- Use the highest possible post-consumer recycled content (PCR)
To me, design is the most exciting space we can focus on when it comes to packaging. As architect, designer and author William McDonough often says, “Design is the first signal of human intention.” I’m not generally an optimist, but I do believe there are folks out there creative enough to design a sustainable future if brands are willing to try new things and experiment.
If you’re anything like me, you start thinking about whether something can be recycled before you even buy it. You look at the thing and say, “Yeah, I’m sure this can be recycled somewhere.” I’m usually wrong due to the huge chasm between theoretical and practical recycling. Pact is pushing for more transparency in labeling so users of products don’t have to guess.
One way to improve education, though, is to label better. “Suppliers need to make packaging that is accurately labeled and we immediately need to stop buying packaging that is not [labeled for recycling],” Davis said. “The idea that it is ‘too hard’ to put a resin code on a beauty package is so limited, a poor excuse. When we mandate truth in labeling, through regulation and market policies, then we will see packaging suppliers making materials that can actually be recycled in MRFs.”
What actually happens between our curbsides and the next life of a piece of packaging? For most beauty and wellness packaging, it is landfill or incineration. So, not really much of a next life at all.
What dictates this? First and foremost, material selection. So much of this packaging uses materials that either can’t be recycled or don’t have a market for recycling. Second is size. As mentioned earlier, most MRFs have great difficulty separating small packages and keeping them in the recycling flow. That means that even if beauty and wellness packaging is recyclable and marked as such, much of it is literally falling through the cracks and ending up in landfills, incinerators or (worse yet) the environment.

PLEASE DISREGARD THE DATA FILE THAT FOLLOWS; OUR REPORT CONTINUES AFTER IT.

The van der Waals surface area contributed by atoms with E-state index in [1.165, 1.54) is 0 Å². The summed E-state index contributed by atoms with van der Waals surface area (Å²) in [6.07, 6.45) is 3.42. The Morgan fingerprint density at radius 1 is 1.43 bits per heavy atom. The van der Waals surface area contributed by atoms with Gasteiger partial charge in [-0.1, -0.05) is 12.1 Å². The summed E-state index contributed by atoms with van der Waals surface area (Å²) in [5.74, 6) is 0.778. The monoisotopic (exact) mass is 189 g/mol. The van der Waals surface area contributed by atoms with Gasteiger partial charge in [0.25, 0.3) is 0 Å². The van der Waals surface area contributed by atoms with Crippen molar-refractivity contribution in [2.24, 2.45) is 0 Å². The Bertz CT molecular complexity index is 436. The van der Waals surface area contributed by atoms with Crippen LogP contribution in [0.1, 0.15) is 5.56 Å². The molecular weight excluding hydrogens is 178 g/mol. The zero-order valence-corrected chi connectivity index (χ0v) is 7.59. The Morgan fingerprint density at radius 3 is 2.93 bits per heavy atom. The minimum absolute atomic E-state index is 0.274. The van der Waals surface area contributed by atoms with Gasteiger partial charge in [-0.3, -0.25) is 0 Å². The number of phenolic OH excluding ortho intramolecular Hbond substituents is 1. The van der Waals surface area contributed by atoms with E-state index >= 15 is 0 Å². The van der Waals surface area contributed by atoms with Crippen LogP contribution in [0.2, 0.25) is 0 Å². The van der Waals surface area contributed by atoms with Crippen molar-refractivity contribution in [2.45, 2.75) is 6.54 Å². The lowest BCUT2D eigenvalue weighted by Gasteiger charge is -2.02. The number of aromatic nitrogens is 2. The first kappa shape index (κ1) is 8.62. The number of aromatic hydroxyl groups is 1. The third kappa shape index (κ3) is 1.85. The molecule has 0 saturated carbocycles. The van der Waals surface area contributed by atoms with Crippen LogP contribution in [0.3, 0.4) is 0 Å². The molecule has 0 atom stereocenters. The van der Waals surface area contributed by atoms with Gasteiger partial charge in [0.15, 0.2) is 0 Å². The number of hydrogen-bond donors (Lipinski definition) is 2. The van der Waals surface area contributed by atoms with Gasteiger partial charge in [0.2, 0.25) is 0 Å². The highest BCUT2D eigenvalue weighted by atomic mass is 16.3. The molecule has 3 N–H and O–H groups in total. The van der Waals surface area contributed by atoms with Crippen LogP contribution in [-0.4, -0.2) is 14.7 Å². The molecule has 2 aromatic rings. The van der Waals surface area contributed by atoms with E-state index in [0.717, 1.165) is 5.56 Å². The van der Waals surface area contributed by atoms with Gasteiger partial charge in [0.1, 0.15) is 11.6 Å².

The idea that it is ‘too hard’ to put a resin code on a beauty package is so limited. It’s a poor excuse.
Pact Collective is addressing this problem to some degree by creating take-back programs and hand separating materials to learn what’s in the packaging mix. This take-back, sorting and eventual sale directly to recycling markets will allow Pact members to gain invaluable data as they work to innovate packaging solutions for the future. Hand sorting is clearly not a scalable model in North America due to labor costs, though, so this should be seen as a transitional solution to get us to the next step.
Collectives such as this hold promise for entire industries to become more sustainable if they can engage the whole supply chain and expect real change from their members. I look forward to following Pact as it grows and evolves. With any luck, it’ll build a movement in the beauty industry that can increase circularity and provide a template for other industries to improve as well.